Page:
Plantar Warts: An overview and guide to modern treatment
September 4, 2023
What is verruca pedis?
Whether you know them as verruca pedis, plantar verruca or simply plantar warts, this condition poses a conundrum for both patients and healthcare providers. Often emerging on the weight-bearing parts of our feet, these warts are not only a cosmetic concern but can also cause significant discomfort.
While plantar warts have distinct characteristics, they can easily be mistaken for corns or calluses to the naked eye. Dermatoscopy is a useful tool in differentiating them. On close inspection, plantar warts showcase hyperkeratosis (callus) or thickening of the skin at the surface. The lesion may also present with a deep and distinct ring around the nucleus, whilst red to brown lines or dots, indicative of broken capillaries, are common features at the centre. Warts are differentiated from corns (heloma millae) by an absence of pain on palpation but a presence of pain upon squeezing. With light debridement of the overlying hyperkeratosis, the verruca will bleed (pin-point bleeds) as it is a highly vascularised lesion. Moreover, a collection of adjacent verrucae can come together to form what is termed “mosaic warts.”
Causes of plantar warts
The root cause of these warts is the human papillomavirus (HPV). Out of its numerous strains, it’s primarily the HPV-1, 4, 27, and 57 strains that lead to the formation of plantar warts. Children and adolescents are particularly susceptible, given the high prevalence of warts in this demographic. While these warts are benign in most cases, there’s a need to be vigilant. Immunosuppressed individuals, for instance, face a risk of these warts transforming into malignant forms such as squamous cell carcinoma or plantar verrucous carcinoma.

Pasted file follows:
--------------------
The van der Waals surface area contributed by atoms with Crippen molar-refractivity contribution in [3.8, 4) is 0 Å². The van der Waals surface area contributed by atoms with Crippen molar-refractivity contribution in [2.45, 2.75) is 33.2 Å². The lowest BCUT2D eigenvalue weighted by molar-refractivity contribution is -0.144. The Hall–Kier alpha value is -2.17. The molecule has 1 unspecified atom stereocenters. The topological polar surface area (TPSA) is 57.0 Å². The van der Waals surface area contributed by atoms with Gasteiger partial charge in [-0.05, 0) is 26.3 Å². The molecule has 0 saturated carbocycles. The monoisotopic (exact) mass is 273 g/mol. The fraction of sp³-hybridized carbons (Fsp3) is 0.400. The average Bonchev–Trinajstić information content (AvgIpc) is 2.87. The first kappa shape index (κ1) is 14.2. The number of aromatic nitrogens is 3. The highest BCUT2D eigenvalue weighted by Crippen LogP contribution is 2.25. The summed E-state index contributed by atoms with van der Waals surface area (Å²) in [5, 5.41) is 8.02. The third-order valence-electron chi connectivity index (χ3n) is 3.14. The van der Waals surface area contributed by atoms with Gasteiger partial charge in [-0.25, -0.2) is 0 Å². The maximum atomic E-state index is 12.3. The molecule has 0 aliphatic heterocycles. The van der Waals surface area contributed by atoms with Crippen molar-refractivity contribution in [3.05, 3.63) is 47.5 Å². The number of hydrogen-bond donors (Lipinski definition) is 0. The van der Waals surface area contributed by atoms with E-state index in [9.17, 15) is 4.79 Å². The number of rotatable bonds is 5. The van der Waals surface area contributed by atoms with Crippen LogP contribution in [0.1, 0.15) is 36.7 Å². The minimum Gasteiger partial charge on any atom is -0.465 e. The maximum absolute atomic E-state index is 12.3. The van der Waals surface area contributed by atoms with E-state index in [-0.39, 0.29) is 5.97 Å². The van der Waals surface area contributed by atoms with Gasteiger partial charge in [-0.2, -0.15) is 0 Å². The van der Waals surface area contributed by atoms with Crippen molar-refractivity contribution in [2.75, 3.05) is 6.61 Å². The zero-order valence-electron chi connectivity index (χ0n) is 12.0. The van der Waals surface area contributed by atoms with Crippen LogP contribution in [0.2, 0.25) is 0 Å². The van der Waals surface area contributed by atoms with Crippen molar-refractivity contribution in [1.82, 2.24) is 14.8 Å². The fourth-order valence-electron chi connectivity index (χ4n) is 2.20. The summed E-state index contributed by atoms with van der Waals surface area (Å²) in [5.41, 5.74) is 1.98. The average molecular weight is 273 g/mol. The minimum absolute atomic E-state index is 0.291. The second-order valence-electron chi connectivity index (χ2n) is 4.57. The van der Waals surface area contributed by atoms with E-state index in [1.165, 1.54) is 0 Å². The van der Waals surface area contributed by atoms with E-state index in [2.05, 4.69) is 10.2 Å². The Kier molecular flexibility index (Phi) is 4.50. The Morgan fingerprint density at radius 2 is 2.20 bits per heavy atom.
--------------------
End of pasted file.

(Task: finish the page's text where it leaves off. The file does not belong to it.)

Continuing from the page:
Understanding HPV transmission is crucial in curbing its spread. The virus can lay dormant for extended periods before manifesting as a wart. It’s easily transmittable through skin-to-skin contact or shared surfaces, making public areas like swimming pools or shared bathrooms potential hotspots. Self-inoculation is another concern. Scratching or picking at a wart can lead to its spread to other parts of the body. Even clinical tools like dermatoscopes can retain the virus, emphasising the importance of sterilisation. Simple measures, such as wearing footwear at home or in school and covering warts with tape before accessing communal areas, can act as vital preventive steps.